By Corey Deiterman
By William Michael Smith
By Jef With One F
By Craig Hlavaty
By Jesse Sendejas Jr.
By Sonya Harvey
By Jesse Sendejas Jr.
By Nathan Smith
22 Jacks, a John and a Joey... I must say that I've had few -- if any -- conversations with card-carrying punk rockers in which Elton John has been mentioned, let alone discussed in detail. But, at the risk of threatening 22 Jacks's membership in the hard-core bad boys club, I have to let it be known that Joe Sib, lead singer for the Los Angeles quintet that's performing Thursday at Fitzgerald's, is gaga over the bespectacled one's '70s work.
Of course, at a time when it's become almost subversive for underground acts to acknowledge their debt to the platformed decade's candy-assed hooks and glitzy showmanship, that news might not shock. I'll be the first to admit that one of my earliest CD purchases was Goodbye Yellow Brick Road, needed because I'd worn canals into my vinyl copy. I tell Sib as much, and he chimes in with an enthusiastic, "Yep, yep, I know, I know."
"If I sat you down with my record collection and a 12-pack, you'd be like, 'No way, you like this?' The other day, these kids got in our van with us to go to the show, and I guess they thought we'd be blaring something like NOFX," Sib recalls. "But they tripped out, because in the time period we were in the van, we listened to everything from Patsy Cline, Jerry Vale and the Beach Boys to new stuff by Sublime, and then we threw in Bob Marley and really heavy stuff like Black Sabbath."
As the former front guy for L.A.'s Wax, Sib did his time adhering to a stringent noise-and-speed aesthetic. So, for that matter, did Jacks drummer Sandy Hancock and guitarist Steve Soto, both refugees of the Adolescents, the band responsible for 1981's The Adolescents, still the most definitive -- and listenable -- document of Southern California's early hard-core scene this side of Agent Orange's Living in Darkness and Bad Religion's Into the Unknown. Combine such edgy credentials with new bassist Kelly Lemieux's former affiliation with Fear and guitarist Chris Shifflet's tour of duty in No Use for a Name, and you've got a veritable dumpster load of punk-rock references from which to draw.
Just how effectively 22 Jacks manages to employ those references -- from hard-core to power pop to ska -- and still sound as hook-ridden as a trout stream during spawning season is a question best left to the listener. But you should find an earful to like on the Jacks's Uncle Bob, an exuberant, proactive meld of hummable choruses, adrenaline-charged rhythms and the occasional skanker anthem. It's happy, mischievous music: songs to cannibalize and coddle; songs to unfurl on your friends with hugs and body slams all around; songs that make you want to kiss mom on the cheek as you whack your kid brother on the back of the head. It's positivity with a gnarly edge.
And what's up with that CD title, anyway?
"Uncle Bob's my uncle, he's from Sacramento, California, and he's fucking amazing. He's 67 years old, and he's been drinking and smoking cigarettes probably for the entire time he's been on this planet," says Sib with obvious pride. "He's one of these guys who's been up and down so many times that he never takes no for an answer. If he was sinking in quicksand, he'd look at you and give you the thumbs-up."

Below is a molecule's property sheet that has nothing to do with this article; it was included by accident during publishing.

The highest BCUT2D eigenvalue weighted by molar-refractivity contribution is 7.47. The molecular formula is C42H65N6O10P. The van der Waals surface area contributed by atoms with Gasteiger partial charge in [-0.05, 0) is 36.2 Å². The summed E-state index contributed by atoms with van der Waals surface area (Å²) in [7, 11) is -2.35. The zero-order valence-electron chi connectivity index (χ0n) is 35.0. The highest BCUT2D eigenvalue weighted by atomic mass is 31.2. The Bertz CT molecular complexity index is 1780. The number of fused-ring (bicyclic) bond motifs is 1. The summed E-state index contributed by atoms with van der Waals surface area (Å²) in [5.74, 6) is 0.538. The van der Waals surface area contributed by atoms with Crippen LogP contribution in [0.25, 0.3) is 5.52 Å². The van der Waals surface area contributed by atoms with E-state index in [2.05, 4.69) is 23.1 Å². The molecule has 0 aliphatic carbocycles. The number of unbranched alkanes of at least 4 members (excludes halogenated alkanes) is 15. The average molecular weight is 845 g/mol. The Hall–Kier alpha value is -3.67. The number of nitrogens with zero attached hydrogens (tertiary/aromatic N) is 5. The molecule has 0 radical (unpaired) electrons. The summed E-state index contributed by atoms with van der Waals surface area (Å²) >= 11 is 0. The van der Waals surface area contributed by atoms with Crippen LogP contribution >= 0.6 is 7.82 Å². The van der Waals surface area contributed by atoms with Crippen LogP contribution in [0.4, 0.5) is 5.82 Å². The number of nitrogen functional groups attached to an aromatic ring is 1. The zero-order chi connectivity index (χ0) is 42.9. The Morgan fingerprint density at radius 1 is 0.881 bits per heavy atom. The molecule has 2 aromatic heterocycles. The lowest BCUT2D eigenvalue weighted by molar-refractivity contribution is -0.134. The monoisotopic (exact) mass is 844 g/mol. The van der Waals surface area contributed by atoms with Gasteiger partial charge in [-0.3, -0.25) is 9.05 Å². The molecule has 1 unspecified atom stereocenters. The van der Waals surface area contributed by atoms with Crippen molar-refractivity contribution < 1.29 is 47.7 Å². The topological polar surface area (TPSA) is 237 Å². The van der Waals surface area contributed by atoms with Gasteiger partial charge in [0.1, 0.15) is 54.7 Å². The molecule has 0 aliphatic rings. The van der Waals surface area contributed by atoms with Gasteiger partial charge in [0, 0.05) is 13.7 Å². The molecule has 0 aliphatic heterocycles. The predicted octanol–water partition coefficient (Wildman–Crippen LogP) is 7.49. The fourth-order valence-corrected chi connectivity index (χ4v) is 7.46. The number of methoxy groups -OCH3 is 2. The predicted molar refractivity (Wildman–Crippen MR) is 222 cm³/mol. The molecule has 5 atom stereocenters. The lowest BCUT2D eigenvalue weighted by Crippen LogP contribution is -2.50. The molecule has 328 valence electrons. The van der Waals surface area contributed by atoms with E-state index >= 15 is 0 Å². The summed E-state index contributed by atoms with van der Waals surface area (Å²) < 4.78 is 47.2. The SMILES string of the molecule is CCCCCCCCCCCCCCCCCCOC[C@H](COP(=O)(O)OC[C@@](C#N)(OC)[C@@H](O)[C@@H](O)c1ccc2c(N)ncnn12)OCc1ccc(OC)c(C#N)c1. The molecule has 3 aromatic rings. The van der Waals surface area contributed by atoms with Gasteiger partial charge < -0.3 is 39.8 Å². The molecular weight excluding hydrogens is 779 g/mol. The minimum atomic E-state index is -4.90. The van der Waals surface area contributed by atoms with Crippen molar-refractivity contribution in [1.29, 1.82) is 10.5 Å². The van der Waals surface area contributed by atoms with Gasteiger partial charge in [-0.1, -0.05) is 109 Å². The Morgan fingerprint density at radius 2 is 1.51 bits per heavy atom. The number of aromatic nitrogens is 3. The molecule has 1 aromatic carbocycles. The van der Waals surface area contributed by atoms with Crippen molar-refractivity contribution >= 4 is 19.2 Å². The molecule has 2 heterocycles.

Even more hopeless than his love for Uncle Bob and pre-disco Elton John is Sib's crush on the Ramones. As a teenager, he says, he used to follow them around like a lost puppy when they performed in his hometown of San Jose. "The joke with them was like, who's the Italian kid who, every time we come to Northern California, is just, like, in the background?" Sib laughs. "I was always kind of lurking there, just watching them."
While touring with Wax, Sib finally struck up a friendship with Joey Ramone. The affiliation went public when Ramone joined 22 Jacks on-stage for a few tunes in New York and recruited the band to back him for a track on a Cheap Trick tribute CD due in early '97. Now it looks like 22 Jacks will be Joey's band for his upcoming solo release.
"I told him the other day, 'Look man, we've been touring for a month now, and if we're gonna be your backup group you better start showing up," quips Sib. "We're thinking about calling the band 22 Joeys."
Release activity... Carolyn Wonderland has wormed her way out of a do-nothing contract with the Vermont-based Big Mo Records and into a new five-release deal with the Justice label. To pull this off, Justice had to buy the masters for last year's Big Mo debut, Play with Matches, which the label plans to re-release at some point. Meanwhile, Wonderland and the Imperial Monkeys are currently in Austin recording tunes for her first Justice effort (no title yet). The 12-song collection is rumored to move the band even further in a rock direction. Look for its release in mid-March, just before Wonderland's South by Southwest showcase.
Etc.... The Zydeco Dots's Tom Potter made his syndicated talk show debut December 11 on Rolanda, where he was among the guests on an episode about cheating mates. Apparently, an old girlfriend dragged him onto the program. "I knew I was gonna get bashed," says Potter. "I was the whipping boy." But the abuse proved worth it in the end. "It was fun," Potter claims, "and they agreed to put me up in Atlantic City, where my sister lives. I hadn't seen her in years."
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